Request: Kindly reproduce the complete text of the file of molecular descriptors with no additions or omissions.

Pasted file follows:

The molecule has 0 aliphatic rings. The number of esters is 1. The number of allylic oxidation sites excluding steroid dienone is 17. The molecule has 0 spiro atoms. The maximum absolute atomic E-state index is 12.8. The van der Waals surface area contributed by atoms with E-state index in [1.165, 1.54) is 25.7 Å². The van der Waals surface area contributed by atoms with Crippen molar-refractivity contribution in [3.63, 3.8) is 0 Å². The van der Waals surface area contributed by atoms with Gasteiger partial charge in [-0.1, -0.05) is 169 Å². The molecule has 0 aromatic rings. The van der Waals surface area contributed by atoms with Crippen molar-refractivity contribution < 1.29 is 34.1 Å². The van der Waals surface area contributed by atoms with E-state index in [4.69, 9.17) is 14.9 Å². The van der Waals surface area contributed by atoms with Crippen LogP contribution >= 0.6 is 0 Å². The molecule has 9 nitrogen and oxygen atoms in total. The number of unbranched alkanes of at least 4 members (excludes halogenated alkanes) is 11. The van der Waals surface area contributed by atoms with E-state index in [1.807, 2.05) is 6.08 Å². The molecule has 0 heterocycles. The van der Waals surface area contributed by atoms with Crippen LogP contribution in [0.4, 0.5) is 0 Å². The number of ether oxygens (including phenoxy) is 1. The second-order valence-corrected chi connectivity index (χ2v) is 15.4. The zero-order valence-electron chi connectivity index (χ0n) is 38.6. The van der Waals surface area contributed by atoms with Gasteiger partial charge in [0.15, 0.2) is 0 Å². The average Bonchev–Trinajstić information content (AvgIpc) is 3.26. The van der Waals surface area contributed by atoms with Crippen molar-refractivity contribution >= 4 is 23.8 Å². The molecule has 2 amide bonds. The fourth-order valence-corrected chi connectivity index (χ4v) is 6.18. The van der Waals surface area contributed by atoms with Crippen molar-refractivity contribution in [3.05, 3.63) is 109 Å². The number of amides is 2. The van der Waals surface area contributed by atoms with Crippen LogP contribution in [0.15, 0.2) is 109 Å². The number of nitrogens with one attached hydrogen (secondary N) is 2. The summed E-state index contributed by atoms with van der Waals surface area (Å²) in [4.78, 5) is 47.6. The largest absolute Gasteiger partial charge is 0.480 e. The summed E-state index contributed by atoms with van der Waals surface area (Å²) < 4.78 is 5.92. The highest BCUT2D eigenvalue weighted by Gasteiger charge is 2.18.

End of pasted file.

The molecule has 0 aliphatic rings. The number of esters is 1. The number of allylic oxidation sites excluding steroid dienone is 17. The molecule has 0 spiro atoms. The maximum absolute atomic E-state index is 12.8. The van der Waals surface area contributed by atoms with E-state index in [1.165, 1.54) is 25.7 Å². The van der Waals surface area contributed by atoms with Crippen molar-refractivity contribution in [3.63, 3.8) is 0 Å². The van der Waals surface area contributed by atoms with Gasteiger partial charge in [-0.1, -0.05) is 169 Å². The molecule has 0 aromatic rings. The van der Waals surface area contributed by atoms with Crippen molar-refractivity contribution < 1.29 is 34.1 Å². The van der Waals surface area contributed by atoms with E-state index in [4.69, 9.17) is 14.9 Å². The van der Waals surface area contributed by atoms with Crippen LogP contribution >= 0.6 is 0 Å². The molecule has 9 nitrogen and oxygen atoms in total. The number of unbranched alkanes of at least 4 members (excludes halogenated alkanes) is 11. The van der Waals surface area contributed by atoms with E-state index in [1.807, 2.05) is 6.08 Å². The molecule has 0 heterocycles. The van der Waals surface area contributed by atoms with Crippen LogP contribution in [0.4, 0.5) is 0 Å². The number of ether oxygens (including phenoxy) is 1. The second-order valence-corrected chi connectivity index (χ2v) is 15.4. The zero-order valence-electron chi connectivity index (χ0n) is 38.6. The van der Waals surface area contributed by atoms with Gasteiger partial charge in [0.15, 0.2) is 0 Å². The average Bonchev–Trinajstić information content (AvgIpc) is 3.26. The van der Waals surface area contributed by atoms with Crippen molar-refractivity contribution >= 4 is 23.8 Å². The molecule has 2 amide bonds. The fourth-order valence-corrected chi connectivity index (χ4v) is 6.18. The van der Waals surface area contributed by atoms with Crippen molar-refractivity contribution in [3.05, 3.63) is 109 Å². The number of amides is 2. The van der Waals surface area contributed by atoms with Crippen LogP contribution in [0.15, 0.2) is 109 Å². The number of nitrogens with one attached hydrogen (secondary N) is 2. The summed E-state index contributed by atoms with van der Waals surface area (Å²) in [4.78, 5) is 47.6. The largest absolute Gasteiger partial charge is 0.480 e. The summed E-state index contributed by atoms with van der Waals surface area (Å²) < 4.78 is 5.92. The highest BCUT2D eigenvalue weighted by Gasteiger charge is 2.18.